For nearly a decade, the international Mars exploration program has been guided by a remarkably useful framework that describes how the environmental conditions of Mars have evolved in the context of time-dependent changes in the composition of rock and soil deposits at the Martian surface. Built on the basis of observations by instruments on the European Space Agency’s Mars Express Orbiter, this framework describes an early era of Earth-like surface environments that gave way to a far more arid environment in which surface water was acidic and salt-rich. Ongoing observations by Mars Express and the higher-resolution instruments on NASA’s Mars Reconnaissance Orbiter have continued to refine and extend that paradigm; however, as is the case on Earth, the greatest insight into the evolution of surface environments comes from close-up examination of the sedimentary rock record. In-situ observations of sedimentary rocks by NASA’s Opportunity and Curiosity rovers enable evaluation of hypotheses developed from orbit; the observations reveal that interactions between iron-rich waters and the atmosphere have played a critical role in the evolution of the Martian surface.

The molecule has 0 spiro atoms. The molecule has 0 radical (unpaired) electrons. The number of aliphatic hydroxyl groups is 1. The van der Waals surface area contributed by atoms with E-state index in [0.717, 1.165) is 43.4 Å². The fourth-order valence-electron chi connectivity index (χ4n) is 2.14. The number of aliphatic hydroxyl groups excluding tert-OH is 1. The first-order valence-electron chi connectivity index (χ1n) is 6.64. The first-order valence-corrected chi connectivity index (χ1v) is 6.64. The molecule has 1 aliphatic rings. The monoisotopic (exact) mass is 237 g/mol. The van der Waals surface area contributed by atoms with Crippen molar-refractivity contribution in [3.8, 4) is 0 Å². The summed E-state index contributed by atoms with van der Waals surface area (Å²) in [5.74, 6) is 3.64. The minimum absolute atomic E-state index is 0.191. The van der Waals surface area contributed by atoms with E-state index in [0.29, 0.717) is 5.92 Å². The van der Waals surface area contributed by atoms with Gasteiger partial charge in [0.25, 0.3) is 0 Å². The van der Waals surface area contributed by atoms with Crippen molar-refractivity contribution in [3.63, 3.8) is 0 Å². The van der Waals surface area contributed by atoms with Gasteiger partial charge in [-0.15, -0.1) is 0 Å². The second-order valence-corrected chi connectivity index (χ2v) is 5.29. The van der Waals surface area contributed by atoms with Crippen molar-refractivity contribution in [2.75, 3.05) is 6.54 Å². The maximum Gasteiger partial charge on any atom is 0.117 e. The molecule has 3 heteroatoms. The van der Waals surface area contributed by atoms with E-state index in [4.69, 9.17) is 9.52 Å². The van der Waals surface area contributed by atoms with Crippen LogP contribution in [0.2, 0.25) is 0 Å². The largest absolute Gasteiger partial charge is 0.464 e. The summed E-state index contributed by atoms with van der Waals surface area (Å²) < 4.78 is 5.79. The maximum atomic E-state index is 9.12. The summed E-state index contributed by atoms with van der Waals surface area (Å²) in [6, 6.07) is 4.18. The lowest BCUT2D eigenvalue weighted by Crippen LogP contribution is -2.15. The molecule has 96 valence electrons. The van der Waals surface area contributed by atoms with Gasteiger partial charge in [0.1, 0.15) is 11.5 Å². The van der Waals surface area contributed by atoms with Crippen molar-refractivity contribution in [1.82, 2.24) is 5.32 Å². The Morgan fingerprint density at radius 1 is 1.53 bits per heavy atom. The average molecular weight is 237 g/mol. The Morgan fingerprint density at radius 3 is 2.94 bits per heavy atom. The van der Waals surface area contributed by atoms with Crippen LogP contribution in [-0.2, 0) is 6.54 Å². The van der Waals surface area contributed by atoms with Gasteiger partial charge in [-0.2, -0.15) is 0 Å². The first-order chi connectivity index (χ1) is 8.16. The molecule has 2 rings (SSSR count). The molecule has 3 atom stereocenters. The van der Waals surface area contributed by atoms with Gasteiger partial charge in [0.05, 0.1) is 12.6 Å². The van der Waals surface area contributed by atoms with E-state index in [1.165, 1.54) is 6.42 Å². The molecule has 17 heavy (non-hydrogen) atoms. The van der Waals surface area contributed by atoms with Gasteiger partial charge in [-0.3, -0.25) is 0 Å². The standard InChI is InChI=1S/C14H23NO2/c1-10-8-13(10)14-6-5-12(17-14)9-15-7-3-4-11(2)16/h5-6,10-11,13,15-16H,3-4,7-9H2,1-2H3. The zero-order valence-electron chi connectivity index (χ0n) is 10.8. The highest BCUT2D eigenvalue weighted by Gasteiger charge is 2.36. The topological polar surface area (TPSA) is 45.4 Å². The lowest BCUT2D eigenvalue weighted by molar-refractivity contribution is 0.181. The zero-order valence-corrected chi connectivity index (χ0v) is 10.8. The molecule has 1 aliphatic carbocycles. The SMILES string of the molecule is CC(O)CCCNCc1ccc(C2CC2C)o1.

Dr. Hurowitz will discuss observations of the sedimentary rock record by NASA surface missions to Mars, drawing parallels between ancient Mars and processes inferred from ancient sedimentary rocks on Earth. He will also discuss the upcoming Mars 2020 Rover mission & the role that the Planetary Instrument X-ray Lithochemistry (PIXL), part of the scientific payload for that mission, will play in further deciphering the geochemical history of the surface of Mars.
Dr. Joel Hurowitz is a geochemist and planetary scientist working at the forefront of the exploration of Mars and the Solar System. He is a Deputy Principal Investigator on the Mars 2020 Rover mission, and has played a variety of roles on other missions: from scientist, to rover instrument design and operations specialist, to science and engineering operations team leader. He has held positions at NASA’s Jet Propulsion Laboratory, CalTech, and is currently an assistant professor in the Dept. of Geosciences at Stony Brook University.
COST: Free, but donations appreciated. Seating is limited; no reservations.
Montauk Observatory is grateful to Guild Hall for its kindness in hosting this event, and to Dr. Hurowitz for generously donating his time and expertise.
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